Mark Kirk Introduces Legislation to Alert FBI If Terror Suspects Buy Guns

“Terrorists should not be able to buy weapons and the FBI should be notified if a suspected terrorist buys a weapon," Kirk said in a statement.

In the wake of the mass shooting at a gay nightclub in Orlando, Sen. Mark Kirk introduced new legislation Thursday that would alert the Federal Bureau of Investigation if a terror suspect attempts to buy a gun.

“Terrorists should not be able to buy weapons and the FBI should be notified if a suspected terrorist buys a weapon,” Kirk said in a statement. "This commonsense legislation equips the FBI with a new tool to stop threats on American lives.”

If passed, the legislation would ensure that any individual who is, or has been, investigated for potential ties to terrorism is entered into the National Instant Criminal Background Check System (NICS).

If someone who is, or has been, investigated for possible ties to terrorism, the measure would require the NICS to automatically notify the pertinent division of the FBI.

The FBI currently conducts background checks for every gun purchase using the NICS. The screening checks if a potential buyer has felony commissions, mental illnesses or a history of domestic violence or drug abuse.

The legislation wouldn’t automatically bar someone who was investigated for having possible ties to terrorism from buying a gun. It would only require that individuals are entered into the NICS system and that the FBI would be notified if they attempt to buy a firearm.

Kirk, who introduced the bill alongside Democratic Sen. Bill Nelson of Florida, has broken with Republicans in the past to support gun control.

Following the 2015 San Bernadino shooting, Kirk was the only Republican to cross party lines to vote on a failed Democratic “no fly-no buy” proposal that would have denied people on the terrorist watch list the ability to buy guns, MSNBC reported.

Kirk continues to express support for “no fly-no buy” measures. 

According to NBC News, Senate Democrats ended a nearly 15-hour filibuster early Thursday after Republican leaders reportedly agreed to vote on two proposed gun control measures, including the bill that fell short in 2015 that looks to prevent terror suspects from buying guns.

The other bill deals with expanding background checks sales at gun shows and online.

Rep. Tammy Duckworth, who will face Kirk in the November election, chastised the senator for not speaking out during the filibuster in a video released Thursday. She also asked voters to urge Kirk to speak on the Senate floor about gun violence prevention and to vote affirmatively on upcoming legislation.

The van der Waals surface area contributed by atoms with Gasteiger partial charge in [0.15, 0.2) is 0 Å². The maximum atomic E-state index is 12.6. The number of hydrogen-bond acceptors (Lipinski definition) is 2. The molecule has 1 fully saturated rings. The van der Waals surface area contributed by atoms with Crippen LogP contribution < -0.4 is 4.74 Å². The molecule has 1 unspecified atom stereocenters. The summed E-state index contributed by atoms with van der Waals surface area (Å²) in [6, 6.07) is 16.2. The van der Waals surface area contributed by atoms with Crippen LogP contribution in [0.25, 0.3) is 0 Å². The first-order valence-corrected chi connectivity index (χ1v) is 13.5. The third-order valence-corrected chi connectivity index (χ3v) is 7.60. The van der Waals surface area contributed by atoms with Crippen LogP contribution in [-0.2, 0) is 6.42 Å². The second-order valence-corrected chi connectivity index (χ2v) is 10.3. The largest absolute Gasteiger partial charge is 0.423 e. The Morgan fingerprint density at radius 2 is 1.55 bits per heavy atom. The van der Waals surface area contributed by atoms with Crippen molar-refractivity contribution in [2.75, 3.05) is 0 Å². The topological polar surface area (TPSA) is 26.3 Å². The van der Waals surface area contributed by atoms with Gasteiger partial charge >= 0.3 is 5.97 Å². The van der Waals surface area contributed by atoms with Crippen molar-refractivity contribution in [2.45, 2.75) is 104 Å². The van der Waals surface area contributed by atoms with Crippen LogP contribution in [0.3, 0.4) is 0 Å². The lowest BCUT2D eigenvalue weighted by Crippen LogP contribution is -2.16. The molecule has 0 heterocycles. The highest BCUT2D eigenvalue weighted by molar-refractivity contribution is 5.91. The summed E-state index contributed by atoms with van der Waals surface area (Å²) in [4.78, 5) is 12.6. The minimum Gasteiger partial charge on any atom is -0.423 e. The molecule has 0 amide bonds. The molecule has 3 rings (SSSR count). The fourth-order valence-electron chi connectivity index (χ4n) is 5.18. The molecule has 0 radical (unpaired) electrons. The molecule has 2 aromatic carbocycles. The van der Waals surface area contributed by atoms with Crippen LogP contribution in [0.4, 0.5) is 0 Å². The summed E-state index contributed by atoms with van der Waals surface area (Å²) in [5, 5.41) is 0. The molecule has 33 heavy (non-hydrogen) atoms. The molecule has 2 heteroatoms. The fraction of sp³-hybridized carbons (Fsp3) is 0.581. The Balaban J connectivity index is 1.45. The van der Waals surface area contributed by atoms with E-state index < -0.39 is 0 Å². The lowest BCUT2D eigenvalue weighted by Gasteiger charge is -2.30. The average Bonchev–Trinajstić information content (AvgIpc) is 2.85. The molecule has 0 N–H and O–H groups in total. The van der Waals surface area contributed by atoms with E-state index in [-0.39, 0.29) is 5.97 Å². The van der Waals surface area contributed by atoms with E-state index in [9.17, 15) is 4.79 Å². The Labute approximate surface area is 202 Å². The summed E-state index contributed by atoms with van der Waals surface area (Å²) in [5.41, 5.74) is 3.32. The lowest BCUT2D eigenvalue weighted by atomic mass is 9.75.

"While the epidemic of gun violence has touched far too many cities accross our county, here in Illinois, 69 people were shot in Chicago over Memorial Day weekend alone," Duckworth said in the video. "For Mark Kirk to continue representing our state while failing to show leadership on this issue is shameful."

"Illinois deserves a senator who will champion legislation to reduce gun violence," the congresswoman added.

In the video, Duckworth also promised to continue pushing for control measures.

Meanwhile, Kirk released a statement Thursday urging Duckworth to testify in the August 15 workplace retalliation trial that accuses the congresswoman of ethics violations while she led the Illinois Department of Veterans Affairs.

"Duckworth should testify at her trial and provide the public with answers and justifications for her actions, but I doubt she will," Kirk said in a statement. "I expect Duckworth to continue to hide from this trial and refuse to answer questions because there simply are no good answers for how she sought to protect former Governor Blagojevich and herself from these failures."

Illinois Rep. Robert Dold, who is also facing a tough reelection bid, broke with fellow Republican lawmakers Tuesday, calling for expanded gun control legislation in the wake of Sunday’s massacre at an Orlando nightclub.

“Thoughts and prayers are not enough and it’s time for action,” Dold said in response to the attack.

Dold joined Democratic lawmakers Tuesday, pushing lawmakers to take votes on bills that would prevent terror suspects from buying guns or explosives, require universal background checks for gun purchases and bolster the system for background checks.

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